Amazon is not a name one is likely to expect in the healthcare industry. This is something the e-commerce giant has been actively trying to change, and it is driving acquisitions alongside its own online pharmacy in pursuit of this goal. That goal is getting a big time push today, with Amazon announcing the acquisition of One Medical, for an astounding $3.9Bn.
According to the terms of the agreement, Amazon will be acquiring the primary-care company for $18 per share, a deal that values One Medical at nearly $3.9 billion. Should the deal be sealed successfully, the acquisition will be the third-biggest by Amazon, just behind the behemoth’s purchases of Whole Foods Market and Metro-Goldwyn-Mayer. It will also make One Medical the latest healthcare company in Amazon’s arsenal, which already includes PillPack.
For now, the completion of the deal is still subject to customary closing conditions, including the approval by One Medical’s shareholders and regulatory approval. Once it is completed, One Medical will retain Amir Dan Rubin as its CEO, though it is unknown whether it will continue to operate as an independent company or be a part of Amazon’s healthcare business.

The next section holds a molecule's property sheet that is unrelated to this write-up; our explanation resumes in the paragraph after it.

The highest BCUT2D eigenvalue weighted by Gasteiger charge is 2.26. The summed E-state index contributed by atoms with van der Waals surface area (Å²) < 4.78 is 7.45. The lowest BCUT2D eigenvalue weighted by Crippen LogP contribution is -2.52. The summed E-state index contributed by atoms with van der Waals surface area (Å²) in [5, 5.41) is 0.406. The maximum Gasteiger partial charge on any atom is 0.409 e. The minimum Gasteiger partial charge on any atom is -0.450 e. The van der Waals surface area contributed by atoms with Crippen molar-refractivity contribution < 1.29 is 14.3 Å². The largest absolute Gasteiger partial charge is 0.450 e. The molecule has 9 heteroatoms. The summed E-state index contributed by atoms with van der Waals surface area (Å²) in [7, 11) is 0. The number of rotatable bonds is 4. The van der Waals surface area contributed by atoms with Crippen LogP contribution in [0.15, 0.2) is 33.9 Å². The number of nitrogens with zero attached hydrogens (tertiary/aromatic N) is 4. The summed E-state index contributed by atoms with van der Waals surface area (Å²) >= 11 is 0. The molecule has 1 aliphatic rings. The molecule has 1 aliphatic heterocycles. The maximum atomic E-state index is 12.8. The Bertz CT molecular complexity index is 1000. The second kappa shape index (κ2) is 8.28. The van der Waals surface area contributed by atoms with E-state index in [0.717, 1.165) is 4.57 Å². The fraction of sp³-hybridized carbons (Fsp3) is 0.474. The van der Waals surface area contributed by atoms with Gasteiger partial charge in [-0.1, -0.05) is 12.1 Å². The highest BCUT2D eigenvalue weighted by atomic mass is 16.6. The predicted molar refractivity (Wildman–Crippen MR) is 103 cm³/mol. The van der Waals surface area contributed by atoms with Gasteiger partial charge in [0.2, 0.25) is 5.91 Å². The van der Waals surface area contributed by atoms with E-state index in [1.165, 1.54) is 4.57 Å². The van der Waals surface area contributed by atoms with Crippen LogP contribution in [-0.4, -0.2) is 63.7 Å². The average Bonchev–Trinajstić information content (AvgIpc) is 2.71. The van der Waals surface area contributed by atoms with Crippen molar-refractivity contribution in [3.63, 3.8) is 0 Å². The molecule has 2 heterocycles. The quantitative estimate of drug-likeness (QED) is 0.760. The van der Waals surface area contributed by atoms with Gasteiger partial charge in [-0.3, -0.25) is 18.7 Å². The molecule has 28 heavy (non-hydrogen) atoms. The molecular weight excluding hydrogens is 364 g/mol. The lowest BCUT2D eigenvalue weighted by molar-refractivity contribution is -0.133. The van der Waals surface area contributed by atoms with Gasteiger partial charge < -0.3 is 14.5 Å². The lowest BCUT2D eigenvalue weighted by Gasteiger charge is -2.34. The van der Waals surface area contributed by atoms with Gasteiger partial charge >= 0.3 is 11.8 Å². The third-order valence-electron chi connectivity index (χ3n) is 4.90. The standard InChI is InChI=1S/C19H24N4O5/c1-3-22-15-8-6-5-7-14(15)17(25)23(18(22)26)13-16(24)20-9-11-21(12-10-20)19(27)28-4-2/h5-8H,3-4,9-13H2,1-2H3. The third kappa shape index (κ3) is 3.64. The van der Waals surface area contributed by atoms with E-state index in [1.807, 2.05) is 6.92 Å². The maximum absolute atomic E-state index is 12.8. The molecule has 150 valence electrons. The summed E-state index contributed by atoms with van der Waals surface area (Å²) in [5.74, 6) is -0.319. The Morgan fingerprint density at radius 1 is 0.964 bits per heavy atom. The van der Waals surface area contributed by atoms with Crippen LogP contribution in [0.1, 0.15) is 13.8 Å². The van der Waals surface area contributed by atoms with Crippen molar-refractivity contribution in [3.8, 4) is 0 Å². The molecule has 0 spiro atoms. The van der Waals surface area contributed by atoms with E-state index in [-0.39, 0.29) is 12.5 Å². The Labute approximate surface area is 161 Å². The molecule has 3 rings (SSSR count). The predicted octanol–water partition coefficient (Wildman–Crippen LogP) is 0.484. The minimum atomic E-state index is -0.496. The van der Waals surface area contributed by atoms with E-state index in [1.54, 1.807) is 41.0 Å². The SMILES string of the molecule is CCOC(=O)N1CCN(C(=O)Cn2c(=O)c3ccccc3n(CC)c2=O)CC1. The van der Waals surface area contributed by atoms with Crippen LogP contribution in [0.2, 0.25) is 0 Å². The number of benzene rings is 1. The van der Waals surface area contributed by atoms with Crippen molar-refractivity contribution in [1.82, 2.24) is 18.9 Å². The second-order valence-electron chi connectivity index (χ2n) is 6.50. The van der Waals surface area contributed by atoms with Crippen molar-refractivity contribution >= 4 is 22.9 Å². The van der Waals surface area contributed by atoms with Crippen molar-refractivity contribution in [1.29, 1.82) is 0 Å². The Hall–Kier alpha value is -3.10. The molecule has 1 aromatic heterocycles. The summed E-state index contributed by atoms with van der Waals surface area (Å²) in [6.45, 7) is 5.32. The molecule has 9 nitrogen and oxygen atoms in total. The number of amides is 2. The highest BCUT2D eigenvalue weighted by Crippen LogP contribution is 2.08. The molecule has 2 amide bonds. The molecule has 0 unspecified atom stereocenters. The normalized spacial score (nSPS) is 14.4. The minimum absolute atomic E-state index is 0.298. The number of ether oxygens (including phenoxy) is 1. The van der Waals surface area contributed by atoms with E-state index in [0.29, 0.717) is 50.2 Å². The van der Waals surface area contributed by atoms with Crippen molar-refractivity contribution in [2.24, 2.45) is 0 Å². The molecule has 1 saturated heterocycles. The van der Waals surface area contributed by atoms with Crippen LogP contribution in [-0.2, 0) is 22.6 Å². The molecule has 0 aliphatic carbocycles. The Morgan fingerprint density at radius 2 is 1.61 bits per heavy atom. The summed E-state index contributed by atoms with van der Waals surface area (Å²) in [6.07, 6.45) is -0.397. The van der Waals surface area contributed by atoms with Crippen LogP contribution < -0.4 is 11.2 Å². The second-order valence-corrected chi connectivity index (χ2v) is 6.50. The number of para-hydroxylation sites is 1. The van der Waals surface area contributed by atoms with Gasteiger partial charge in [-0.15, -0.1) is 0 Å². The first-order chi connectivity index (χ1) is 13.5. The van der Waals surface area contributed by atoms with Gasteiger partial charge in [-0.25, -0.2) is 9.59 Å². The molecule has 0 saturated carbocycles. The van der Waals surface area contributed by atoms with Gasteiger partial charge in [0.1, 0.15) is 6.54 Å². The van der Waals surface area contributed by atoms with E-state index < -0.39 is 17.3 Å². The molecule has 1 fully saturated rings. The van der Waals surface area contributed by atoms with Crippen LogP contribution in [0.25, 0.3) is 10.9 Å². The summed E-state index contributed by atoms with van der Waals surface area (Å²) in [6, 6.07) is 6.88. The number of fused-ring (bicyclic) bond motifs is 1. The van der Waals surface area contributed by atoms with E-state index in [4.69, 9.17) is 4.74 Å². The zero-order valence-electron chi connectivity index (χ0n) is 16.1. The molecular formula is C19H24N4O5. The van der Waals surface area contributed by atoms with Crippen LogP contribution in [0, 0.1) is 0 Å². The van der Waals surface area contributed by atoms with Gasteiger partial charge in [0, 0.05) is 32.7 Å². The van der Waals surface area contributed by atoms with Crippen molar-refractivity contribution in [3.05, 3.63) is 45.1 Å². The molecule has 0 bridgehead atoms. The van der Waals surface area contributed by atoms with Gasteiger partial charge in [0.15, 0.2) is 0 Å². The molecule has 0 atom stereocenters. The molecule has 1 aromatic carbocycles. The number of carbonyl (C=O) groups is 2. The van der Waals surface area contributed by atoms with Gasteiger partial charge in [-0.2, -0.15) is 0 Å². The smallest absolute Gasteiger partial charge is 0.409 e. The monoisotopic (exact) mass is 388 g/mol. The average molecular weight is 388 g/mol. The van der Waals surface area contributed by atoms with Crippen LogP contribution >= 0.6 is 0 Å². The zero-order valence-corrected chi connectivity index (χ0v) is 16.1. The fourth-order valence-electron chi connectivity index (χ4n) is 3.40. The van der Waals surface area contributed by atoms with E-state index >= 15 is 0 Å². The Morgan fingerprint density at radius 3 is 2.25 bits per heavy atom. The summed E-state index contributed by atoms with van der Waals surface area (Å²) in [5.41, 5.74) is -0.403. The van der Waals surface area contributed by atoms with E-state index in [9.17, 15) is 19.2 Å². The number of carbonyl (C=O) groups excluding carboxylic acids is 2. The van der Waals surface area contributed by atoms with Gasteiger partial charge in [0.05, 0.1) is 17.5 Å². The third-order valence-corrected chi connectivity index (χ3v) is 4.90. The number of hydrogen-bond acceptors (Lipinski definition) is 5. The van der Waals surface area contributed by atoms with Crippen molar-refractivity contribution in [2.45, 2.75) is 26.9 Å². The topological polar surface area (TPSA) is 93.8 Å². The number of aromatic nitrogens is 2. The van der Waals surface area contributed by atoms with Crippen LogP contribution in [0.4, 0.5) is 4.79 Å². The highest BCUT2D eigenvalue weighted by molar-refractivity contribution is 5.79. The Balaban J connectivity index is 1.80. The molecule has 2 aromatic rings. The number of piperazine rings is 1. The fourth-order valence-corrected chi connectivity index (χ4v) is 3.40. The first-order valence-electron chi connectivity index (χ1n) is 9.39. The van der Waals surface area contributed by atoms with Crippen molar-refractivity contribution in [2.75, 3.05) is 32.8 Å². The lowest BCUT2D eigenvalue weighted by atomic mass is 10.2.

Described by Amazon as a “human-centered, technology-powered national primary care organization on a mission to make quality care more affordable, accessible, and enjoyable,” One Medical seems to be a suitable business to be acquired by the titan. It clocked $254.1 million in revenue in the first quarter of the year as well.
With 188 medical offices in 25 markets, the company offers its services both to consumers (who subscribe to gain access to its digital health services and physicians) and organizations. The services offered by it include helping consumers to schedule appointments easily, telemedicine, renewing their subscriptions, accessing up-to-date health records, and advancing health outcomes.
“We think health care is high on the list of experiences that need reinvention. Booking an appointment, waiting weeks or even months to be seen, taking time off work, driving to a clinic, finding a parking spot, waiting in the waiting room then the exam room for what is too often a rushed few minutes with a doctor, then making another trip to a pharmacy – we see lots of opportunity to both improve the quality of the experience and give people back valuable time in their days,” said Neil Lindsay, SVP of Amazon Health Services.